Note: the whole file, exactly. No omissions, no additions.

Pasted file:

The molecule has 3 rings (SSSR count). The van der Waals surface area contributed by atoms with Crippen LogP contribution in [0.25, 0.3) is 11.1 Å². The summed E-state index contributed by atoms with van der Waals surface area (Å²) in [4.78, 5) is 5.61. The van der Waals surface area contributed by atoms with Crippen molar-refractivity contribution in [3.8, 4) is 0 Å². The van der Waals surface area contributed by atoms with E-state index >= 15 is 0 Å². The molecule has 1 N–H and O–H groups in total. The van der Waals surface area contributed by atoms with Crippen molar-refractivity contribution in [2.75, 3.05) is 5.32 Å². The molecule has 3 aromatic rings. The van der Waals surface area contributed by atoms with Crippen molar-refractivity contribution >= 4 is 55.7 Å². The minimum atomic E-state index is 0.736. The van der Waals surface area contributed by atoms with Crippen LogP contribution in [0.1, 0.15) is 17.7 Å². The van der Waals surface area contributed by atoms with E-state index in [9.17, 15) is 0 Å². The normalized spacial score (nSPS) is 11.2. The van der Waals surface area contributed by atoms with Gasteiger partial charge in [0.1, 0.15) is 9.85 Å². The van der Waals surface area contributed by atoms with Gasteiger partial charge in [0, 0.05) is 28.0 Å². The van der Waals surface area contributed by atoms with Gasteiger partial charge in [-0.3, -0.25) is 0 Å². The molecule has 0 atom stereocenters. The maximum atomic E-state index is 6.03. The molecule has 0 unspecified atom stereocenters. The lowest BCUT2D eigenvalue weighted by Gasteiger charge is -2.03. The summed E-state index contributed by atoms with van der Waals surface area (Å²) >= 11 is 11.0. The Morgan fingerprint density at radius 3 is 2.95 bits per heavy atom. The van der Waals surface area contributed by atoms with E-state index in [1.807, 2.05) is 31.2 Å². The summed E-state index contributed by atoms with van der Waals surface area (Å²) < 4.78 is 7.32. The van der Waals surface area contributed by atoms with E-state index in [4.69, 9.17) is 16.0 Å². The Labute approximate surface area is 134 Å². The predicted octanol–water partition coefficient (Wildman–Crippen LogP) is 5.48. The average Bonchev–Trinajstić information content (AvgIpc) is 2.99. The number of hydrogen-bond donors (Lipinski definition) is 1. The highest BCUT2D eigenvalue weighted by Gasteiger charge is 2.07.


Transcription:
The molecule has 3 rings (SSSR count). The van der Waals surface area contributed by atoms with Crippen LogP contribution in [0.25, 0.3) is 11.1 Å². The summed E-state index contributed by atoms with van der Waals surface area (Å²) in [4.78, 5) is 5.61. The van der Waals surface area contributed by atoms with Crippen molar-refractivity contribution in [3.8, 4) is 0 Å². The van der Waals surface area contributed by atoms with E-state index >= 15 is 0 Å². The molecule has 1 N–H and O–H groups in total. The van der Waals surface area contributed by atoms with Crippen molar-refractivity contribution in [2.75, 3.05) is 5.32 Å². The molecule has 3 aromatic rings. The van der Waals surface area contributed by atoms with Crippen molar-refractivity contribution >= 4 is 55.7 Å². The minimum atomic E-state index is 0.736. The van der Waals surface area contributed by atoms with Crippen LogP contribution in [0.1, 0.15) is 17.7 Å². The van der Waals surface area contributed by atoms with E-state index in [9.17, 15) is 0 Å². The normalized spacial score (nSPS) is 11.2. The van der Waals surface area contributed by atoms with Gasteiger partial charge in [0.1, 0.15) is 9.85 Å². The van der Waals surface area contributed by atoms with Gasteiger partial charge in [0, 0.05) is 28.0 Å². The van der Waals surface area contributed by atoms with Gasteiger partial charge in [-0.3, -0.25) is 0 Å². The molecule has 0 atom stereocenters. The maximum atomic E-state index is 6.03. The molecule has 0 unspecified atom stereocenters. The lowest BCUT2D eigenvalue weighted by Gasteiger charge is -2.03. The summed E-state index contributed by atoms with van der Waals surface area (Å²) >= 11 is 11.0. The Morgan fingerprint density at radius 3 is 2.95 bits per heavy atom. The van der Waals surface area contributed by atoms with E-state index in [1.807, 2.05) is 31.2 Å². The summed E-state index contributed by atoms with van der Waals surface area (Å²) < 4.78 is 7.32. The van der Waals surface area contributed by atoms with E-state index in [4.69, 9.17) is 16.0 Å². The Labute approximate surface area is 134 Å². The predicted octanol–water partition coefficient (Wildman–Crippen LogP) is 5.48. The average Bonchev–Trinajstić information content (AvgIpc) is 2.99. The number of hydrogen-bond donors (Lipinski definition) is 1. The highest BCUT2D eigenvalue weighted by Gasteiger charge is 2.07.